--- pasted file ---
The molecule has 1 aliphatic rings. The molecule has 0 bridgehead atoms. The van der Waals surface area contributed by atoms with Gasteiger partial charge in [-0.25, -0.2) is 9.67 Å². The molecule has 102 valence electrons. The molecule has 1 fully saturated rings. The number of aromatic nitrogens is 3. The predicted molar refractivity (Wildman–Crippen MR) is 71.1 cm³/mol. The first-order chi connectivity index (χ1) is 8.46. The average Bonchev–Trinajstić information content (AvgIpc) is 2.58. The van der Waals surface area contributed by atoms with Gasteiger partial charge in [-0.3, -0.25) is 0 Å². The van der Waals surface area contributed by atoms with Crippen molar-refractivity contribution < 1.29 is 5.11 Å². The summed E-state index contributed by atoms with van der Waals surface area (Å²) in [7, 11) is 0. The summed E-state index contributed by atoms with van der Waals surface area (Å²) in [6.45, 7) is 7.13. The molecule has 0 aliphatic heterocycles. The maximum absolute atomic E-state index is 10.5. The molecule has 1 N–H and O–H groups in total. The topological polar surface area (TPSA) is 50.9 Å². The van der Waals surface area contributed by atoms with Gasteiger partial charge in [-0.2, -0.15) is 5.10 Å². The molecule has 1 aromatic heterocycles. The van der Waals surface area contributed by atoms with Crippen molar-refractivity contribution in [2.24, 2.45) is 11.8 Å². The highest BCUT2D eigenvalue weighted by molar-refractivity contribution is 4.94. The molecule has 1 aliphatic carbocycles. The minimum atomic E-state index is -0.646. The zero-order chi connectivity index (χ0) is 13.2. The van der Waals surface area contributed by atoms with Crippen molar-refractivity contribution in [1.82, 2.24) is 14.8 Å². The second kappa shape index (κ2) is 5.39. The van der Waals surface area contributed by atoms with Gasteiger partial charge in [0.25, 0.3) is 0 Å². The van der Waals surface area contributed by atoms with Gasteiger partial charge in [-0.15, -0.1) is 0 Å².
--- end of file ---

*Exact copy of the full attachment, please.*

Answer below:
The molecule has 1 aliphatic rings. The molecule has 0 bridgehead atoms. The van der Waals surface area contributed by atoms with Gasteiger partial charge in [-0.25, -0.2) is 9.67 Å². The molecule has 102 valence electrons. The molecule has 1 fully saturated rings. The number of aromatic nitrogens is 3. The predicted molar refractivity (Wildman–Crippen MR) is 71.1 cm³/mol. The first-order chi connectivity index (χ1) is 8.46. The average Bonchev–Trinajstić information content (AvgIpc) is 2.58. The van der Waals surface area contributed by atoms with Gasteiger partial charge in [-0.3, -0.25) is 0 Å². The van der Waals surface area contributed by atoms with Crippen molar-refractivity contribution < 1.29 is 5.11 Å². The summed E-state index contributed by atoms with van der Waals surface area (Å²) in [7, 11) is 0. The summed E-state index contributed by atoms with van der Waals surface area (Å²) in [6.45, 7) is 7.13. The molecule has 0 aliphatic heterocycles. The maximum absolute atomic E-state index is 10.5. The molecule has 1 N–H and O–H groups in total. The topological polar surface area (TPSA) is 50.9 Å². The van der Waals surface area contributed by atoms with Gasteiger partial charge in [-0.2, -0.15) is 5.10 Å². The molecule has 1 aromatic heterocycles. The van der Waals surface area contributed by atoms with Crippen molar-refractivity contribution in [2.24, 2.45) is 11.8 Å². The highest BCUT2D eigenvalue weighted by molar-refractivity contribution is 4.94. The molecule has 1 aliphatic carbocycles. The minimum atomic E-state index is -0.646. The zero-order chi connectivity index (χ0) is 13.2. The van der Waals surface area contributed by atoms with Crippen molar-refractivity contribution in [1.82, 2.24) is 14.8 Å². The second kappa shape index (κ2) is 5.39. The van der Waals surface area contributed by atoms with Gasteiger partial charge in [0.25, 0.3) is 0 Å². The van der Waals surface area contributed by atoms with Gasteiger partial charge in [-0.15, -0.1) is 0 Å².